By Laura Van
On most days strolling down the one street of South Park City – the restored 1880s historic mining town in Fairplay – is like walking through a ghost town. But this past weekend on Aug. 13 and 14 the ‘town’ was alive with volunteers and employees and even some guests dressed in period dress of the 1860s through 1890s.
Attendance on Saturday was 384, said Cindy Huelsman, administrator of South Park City, which is more than double the average attendance of about 160 on a normal summer weekend day.
Even on Sunday, with the cloudy skies, cool temperatures and an afternoon rainstorm, attendance was 275.
There were also 30-40 volunteers in period dress celebrating Living History each day. The rain on Sunday didn’t seem to detract from the festivities, said Huelsman. The gunfights went on as usual despite the shower; people just put up their umbrellas, she said.
Many comments were directed at The Flume indicating it seemed like fewer people were attending this year than last, but with the final count last year of 326 when the event happened only on Saturday – and including the attendance of 162 on the Sunday following Living History Day last year – attendance for the weekend was up 35 percent compared with 2010.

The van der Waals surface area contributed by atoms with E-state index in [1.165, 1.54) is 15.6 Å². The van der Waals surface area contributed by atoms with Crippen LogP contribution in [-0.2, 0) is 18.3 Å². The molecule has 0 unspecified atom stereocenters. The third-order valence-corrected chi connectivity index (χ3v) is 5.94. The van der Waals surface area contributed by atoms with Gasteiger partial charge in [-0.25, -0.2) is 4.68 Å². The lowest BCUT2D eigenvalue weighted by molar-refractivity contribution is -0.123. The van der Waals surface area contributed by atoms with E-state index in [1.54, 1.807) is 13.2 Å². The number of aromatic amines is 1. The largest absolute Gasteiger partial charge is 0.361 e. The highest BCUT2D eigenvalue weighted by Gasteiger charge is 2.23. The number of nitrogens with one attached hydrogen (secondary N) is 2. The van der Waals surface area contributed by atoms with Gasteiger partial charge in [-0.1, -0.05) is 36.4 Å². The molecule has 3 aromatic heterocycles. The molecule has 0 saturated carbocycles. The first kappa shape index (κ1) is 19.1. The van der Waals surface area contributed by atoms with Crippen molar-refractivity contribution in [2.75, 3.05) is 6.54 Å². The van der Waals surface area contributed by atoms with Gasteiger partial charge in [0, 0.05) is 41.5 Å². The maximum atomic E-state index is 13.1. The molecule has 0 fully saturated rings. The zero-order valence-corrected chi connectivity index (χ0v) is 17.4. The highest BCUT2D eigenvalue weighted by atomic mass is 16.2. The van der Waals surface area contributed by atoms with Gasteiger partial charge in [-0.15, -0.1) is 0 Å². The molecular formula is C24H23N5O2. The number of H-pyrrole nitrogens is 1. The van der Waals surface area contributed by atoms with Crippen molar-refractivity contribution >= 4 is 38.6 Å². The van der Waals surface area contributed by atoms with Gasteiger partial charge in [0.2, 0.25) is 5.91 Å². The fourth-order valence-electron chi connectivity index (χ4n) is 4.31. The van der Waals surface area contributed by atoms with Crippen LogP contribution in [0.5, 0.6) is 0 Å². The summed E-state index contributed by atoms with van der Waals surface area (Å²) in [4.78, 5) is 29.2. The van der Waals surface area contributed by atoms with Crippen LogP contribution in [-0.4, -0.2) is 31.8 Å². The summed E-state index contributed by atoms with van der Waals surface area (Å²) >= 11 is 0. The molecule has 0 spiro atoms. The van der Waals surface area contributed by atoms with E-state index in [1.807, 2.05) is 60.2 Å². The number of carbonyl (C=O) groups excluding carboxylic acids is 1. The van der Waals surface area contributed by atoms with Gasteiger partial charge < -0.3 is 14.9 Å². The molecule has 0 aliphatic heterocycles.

Buildings were occupied as they were in the past. Rick Barth, secretary/treasurer of the South Park City board of trustees, was dishing up ice cream in front of the soda fountain in the restored J. A. Merriam Drug Store almost like it was served up more than 100 years ago, when the soda fountain was part of the Kleinknect Store in Hartsel. Almost, that is, except that this past weekend the only flavor offered was vanilla and the ice cream came out of a box.
The character of itinerant preacher Father John Dyer was represented by Carl Anderson of Dallas-suburb Richardson, Texas, who also has property near Fairplay. The roll of Dyer was a good fit because Anderson is a non-denominational pastor in Richardson. He said that this is the third year he and his family have volunteered at the event. Anderson’s wife, Cathy Anderson, portrayed the schoolmarm, and the ‘students’ in school were the Anderson children.
On Saturday on the west end of town, Ingrid McDonald and Dianne Hartshorn from Colorado Springs were baking bread over hot coals in a Dutch oven. Hartshorn also demonstrated how to make butter by putting heavy whipping cream into a jar and shaking it with a snapping motion, which makes the fat and protein in the cream stick together. After about ten minutes of shaking a small jar one-third full of whipping cream, one has a tablespoon or so of butter and about the same amount of buttermilk.
To complement the bread and butter, samples of lemonade, watermelon-ade and four-berry-ade were available for tasting.
On Sunday the pair changed ingredients and utensils to make fresh ice cream.
Hartshorn said in a phone conversation after the event that she had never met a friendlier group of people than in Fairplay at Living History Days. She said the “whole atmosphere was so different than anywhere else” and that everyone involved was very nice to work with.